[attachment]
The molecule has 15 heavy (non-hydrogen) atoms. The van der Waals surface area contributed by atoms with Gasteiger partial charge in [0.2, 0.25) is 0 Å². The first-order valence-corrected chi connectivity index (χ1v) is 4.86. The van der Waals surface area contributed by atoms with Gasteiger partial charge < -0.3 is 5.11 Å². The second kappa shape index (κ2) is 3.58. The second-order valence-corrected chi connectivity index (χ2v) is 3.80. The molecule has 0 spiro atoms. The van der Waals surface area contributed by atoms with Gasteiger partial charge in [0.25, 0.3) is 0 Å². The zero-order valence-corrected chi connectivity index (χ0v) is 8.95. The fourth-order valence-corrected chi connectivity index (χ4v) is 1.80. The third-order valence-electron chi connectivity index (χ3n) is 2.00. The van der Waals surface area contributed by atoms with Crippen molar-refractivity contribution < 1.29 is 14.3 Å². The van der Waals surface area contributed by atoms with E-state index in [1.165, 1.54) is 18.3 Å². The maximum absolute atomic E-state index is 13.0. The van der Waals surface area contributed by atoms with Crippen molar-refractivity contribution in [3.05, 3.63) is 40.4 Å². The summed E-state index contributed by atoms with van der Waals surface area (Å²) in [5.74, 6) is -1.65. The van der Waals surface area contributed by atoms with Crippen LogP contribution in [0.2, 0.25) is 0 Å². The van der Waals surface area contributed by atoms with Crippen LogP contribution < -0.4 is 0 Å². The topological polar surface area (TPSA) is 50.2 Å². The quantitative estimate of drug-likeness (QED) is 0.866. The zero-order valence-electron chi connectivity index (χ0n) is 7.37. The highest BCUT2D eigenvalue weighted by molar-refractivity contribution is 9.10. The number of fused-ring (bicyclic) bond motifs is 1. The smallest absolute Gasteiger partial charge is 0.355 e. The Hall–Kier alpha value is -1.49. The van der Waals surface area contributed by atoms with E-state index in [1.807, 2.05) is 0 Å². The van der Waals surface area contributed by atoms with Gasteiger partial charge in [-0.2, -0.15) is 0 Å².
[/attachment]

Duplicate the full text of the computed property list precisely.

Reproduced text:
The molecule has 15 heavy (non-hydrogen) atoms. The van der Waals surface area contributed by atoms with Gasteiger partial charge in [0.2, 0.25) is 0 Å². The first-order valence-corrected chi connectivity index (χ1v) is 4.86. The van der Waals surface area contributed by atoms with Gasteiger partial charge < -0.3 is 5.11 Å². The second kappa shape index (κ2) is 3.58. The second-order valence-corrected chi connectivity index (χ2v) is 3.80. The molecule has 0 spiro atoms. The van der Waals surface area contributed by atoms with Gasteiger partial charge in [0.25, 0.3) is 0 Å². The zero-order valence-corrected chi connectivity index (χ0v) is 8.95. The fourth-order valence-corrected chi connectivity index (χ4v) is 1.80. The third-order valence-electron chi connectivity index (χ3n) is 2.00. The van der Waals surface area contributed by atoms with Crippen molar-refractivity contribution < 1.29 is 14.3 Å². The van der Waals surface area contributed by atoms with E-state index in [1.165, 1.54) is 18.3 Å². The maximum absolute atomic E-state index is 13.0. The van der Waals surface area contributed by atoms with Crippen molar-refractivity contribution in [3.05, 3.63) is 40.4 Å². The summed E-state index contributed by atoms with van der Waals surface area (Å²) in [5.74, 6) is -1.65. The van der Waals surface area contributed by atoms with Crippen LogP contribution in [0.2, 0.25) is 0 Å². The van der Waals surface area contributed by atoms with Crippen LogP contribution < -0.4 is 0 Å². The topological polar surface area (TPSA) is 50.2 Å². The quantitative estimate of drug-likeness (QED) is 0.866. The zero-order valence-electron chi connectivity index (χ0n) is 7.37. The highest BCUT2D eigenvalue weighted by molar-refractivity contribution is 9.10. The number of fused-ring (bicyclic) bond motifs is 1. The smallest absolute Gasteiger partial charge is 0.355 e. The Hall–Kier alpha value is -1.49. The van der Waals surface area contributed by atoms with E-state index in [1.807, 2.05) is 0 Å². The van der Waals surface area contributed by atoms with Gasteiger partial charge in [-0.2, -0.15) is 0 Å².